SONET Topologies and Upgrades
Note The terms "Unidirectional Path Switched Ring" and "UPSR" may appear in Cisco literature. These terms do not refer to using Cisco ONS 15xxx products in a unidirectional path switched ring configuration. Rather, these terms, as well as "Path Protected Mesh Network" and "PPMN," refer generally to Cisco's path protection feature, which may be used in any topological network configuration. Cisco does not recommend using its path protection feature in any particular topological network configuration.
This chapter explains Cisco ONS 15600 SONET topologies and upgrades. To provision topologies, refer to the Cisco ONS 15600 Procedure Guide.
Chapter topics include:
•Point-to-Point and Linear ADM Configurations
•Bidirectional Line Switched Rings
•Path-Protected Mesh Networks
•In-Service Topology Upgrades
The ONS 15600 usually operates as a hub node in networks that include ONS 15454s, ONS 15327s, and ONS 15310-CLs. Single nodes are installed at geographic locations where several ONS SONET topologies converge. A single ONS 15600 node might be a part of several ONS SONET rings/networks.
To avoid errors during network configuration, Cisco recommends that you draw the complete ONS SONET network topology on paper (or electronically) before you begin the physical implementation. A sketch ensures that you have adequate slots, cards, and fibers to complete the topology.
8.2 Point-to-Point and Linear ADM Configurations
You can configure ONS 15600s as a line of add/drop multiplexers (ADMs) by configuring one OC-N port as the working path and a second port as the protect path. Unlike rings, point-to-point (two node configurations) and linear (three node configurations) ADMs require that the OC-N ports at each node are in 1+1 protection to ensure that a break to the working path automatically routes traffic to the protect path.
Figure 8-1 shows two ONS 15600 nodes in a point-to-point ADM configuration. Working traffic flows from Slot 1/Port 1 at Node 1 to Slot 1/Port 1 at Node 2. You create the protect path by creating a 1+1 configuration with Slot 1/Port 1 and Slot 2/Port 1 at Nodes 1 and 2.
Figure 8-1 Point-to-Point ADM Configuration
8.3 Bidirectional Line Switched Rings
The ONS 15600 can support up to 32 bidirectional line switched rings (BLSRs). Eight four-fiber BLSR rings can be supported if all ports are OC-192. Because the working and protect bandwidths must be equal, you can create only OC-48 or OC-192 BLSRs. For information about BLSR protection channels, see the "Protection Channel Access Circuits" section.
Note For best performance, BLSRs should have one LAN connection for every ten nodes in the BLSR.
8.3.1 Two-Fiber BLSRs
In two-fiber BLSRs, each fiber is divided into working and protect bandwidths. For example, in an OC-48 BLSR, STSs 1 to 24 carry the working traffic, and STSs 25 to 48 are reserved for protection (Figure 8-2). Working traffic (STSs 1 to 24) travels in one direction on one fiber and in the opposite direction on the second fiber. Cisco Transport Controller (CTC) circuit routing routines calculate the shortest path for circuits based on many factors, including user requirements, traffic patterns, and distance. For example, in Figure 8-2, circuits going from Node 0 to Node 1 will typically travel on Fiber 1, unless that fiber is full, in which case circuits will be routed to Fiber 2 through Node 3 and Node 2. Traffic from Node 0 to Node 2 (or Node 1 to Node 3) can be routed on either fiber, depending on circuit provisioning requirements and traffic loads.
Figure 8-2 Four-Node, Two-Fiber BLSR
The SONET K1, K2, and K3 bytes carry the information that governs BLSR protection switches. Each BLSR node monitors the K bytes to determine when to switch the SONET signal to an alternate physical path. The K bytes communicate failure conditions and actions taken between nodes in the ring.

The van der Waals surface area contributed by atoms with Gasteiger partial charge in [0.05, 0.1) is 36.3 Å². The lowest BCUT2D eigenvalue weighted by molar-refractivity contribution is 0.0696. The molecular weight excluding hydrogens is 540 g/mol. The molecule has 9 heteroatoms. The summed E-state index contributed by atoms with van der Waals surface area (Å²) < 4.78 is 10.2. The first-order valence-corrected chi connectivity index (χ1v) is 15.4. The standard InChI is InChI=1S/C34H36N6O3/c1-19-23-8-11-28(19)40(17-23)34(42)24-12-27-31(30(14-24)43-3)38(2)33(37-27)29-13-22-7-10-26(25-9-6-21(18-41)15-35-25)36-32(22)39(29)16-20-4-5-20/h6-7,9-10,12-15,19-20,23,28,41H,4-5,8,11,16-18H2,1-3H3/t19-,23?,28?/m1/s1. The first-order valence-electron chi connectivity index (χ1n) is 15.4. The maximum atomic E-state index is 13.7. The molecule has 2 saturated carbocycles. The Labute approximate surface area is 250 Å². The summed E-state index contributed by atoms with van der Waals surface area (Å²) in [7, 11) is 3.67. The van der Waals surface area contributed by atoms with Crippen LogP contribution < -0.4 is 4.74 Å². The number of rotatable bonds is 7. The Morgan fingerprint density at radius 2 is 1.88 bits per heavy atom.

If a break occurs on one fiber, working traffic targeted for a node beyond the break switches to the protect bandwidth on the second fiber. The traffic travels in a reverse direction on the protect bandwidth until it reaches its destination node. At that point, traffic is switched back to the working bandwidth.
Figure 8-3 shows a traffic pattern sample on a four-node, two-fiber BLSR.
Figure 8-3 Four-Node, Two-Fiber BLSR Traffic Pattern Sample
Figure 8-4 shows how traffic is rerouted following a line break between Node 0 and Node 3.
•All circuits originating on Node 0 that carried traffic to Node 2 on Fiber 2 are switched to the protect bandwidth of Fiber 1. For example, a circuit carrying traffic on STS-1 on Fiber 2 is switched to STS-25 on Fiber 1. A circuit carried on STS-2 on Fiber 2 is switched to STS-26 on Fiber 1. Fiber 1 carries the circuit to Node 3 (the original routing destination). Node 3 switches the circuit back to STS-1 on Fiber 2 where it is routed to Node 2 on STS-1.
•Circuits originating on Node 2 that normally carry traffic to Node 0 on Fiber 1 switch to the protect bandwidth of Fiber 2 at Node 3. For example, a circuit carrying traffic on STS-2 on Fiber 1 switches to STS-26 on Fiber 2. Fiber 2 carries the circuit to Node 0 where the circuit switches back to STS-2 on Fiber 1 and is then dropped to its destination.
Figure 8-4 Four-Node, Two-Fiber BLSR Traffic Pattern Following Line Break
8.3.2 Four-Fiber BLSRs
Four-fiber BLSRs double the bandwidth of two-fiber BLSRs. Because they allow span switching as well as ring switching, four-fiber BLSRs increase the reliability and flexibility of traffic protection. Two fibers are allocated for working traffic and two fibers for protection, as shown in Figure 8-5. To implement a four-fiber BLSR, you can install either two or four OC-48 or OC-192 cards at each BLSR node.
Figure 8-5 Four-Node, Four-Fiber BLSR
Four-fiber BLSRs provide span and ring switching:
•Span switching (Figure 8-6) occurs when a working span fails. Traffic switches to the protect fibers between the nodes (Node 0 and Node 1 in the example in Figure 8-6) and then returns to the working fibers. Multiple span switches can occur at the same time.
Figure 8-6 Four-Fiber BLSR Span Switch
•Ring switching (Figure 8-7) occurs when a span switch cannot recover traffic, such as when both the working and protect fibers fail on the same span. In a ring switch, traffic is routed to the protect fibers throughout the full ring.
Figure 8-7 Four-Fiber BLSR Ring Switch
8.3.3 BLSR Bandwidth
BLSR nodes can terminate traffic coming from either side of the ring. Therefore, BLSRs are suited for distributed node-to-node traffic applications such as interoffice networks and access networks.
BLSRs allow bandwidth to be reused around the ring and can carry more traffic than a network with traffic flowing through one central hub. BLSRs can also carry more traffic than a path protection operating at the same OC-N rate. Table 8-1 shows the bidirectional bandwidth capacities of two-fiber BLSRs. The capacity is the OC-N rate divided by two, multiplied by the number of nodes in the ring minus the number of pass-through STS-1 circuits.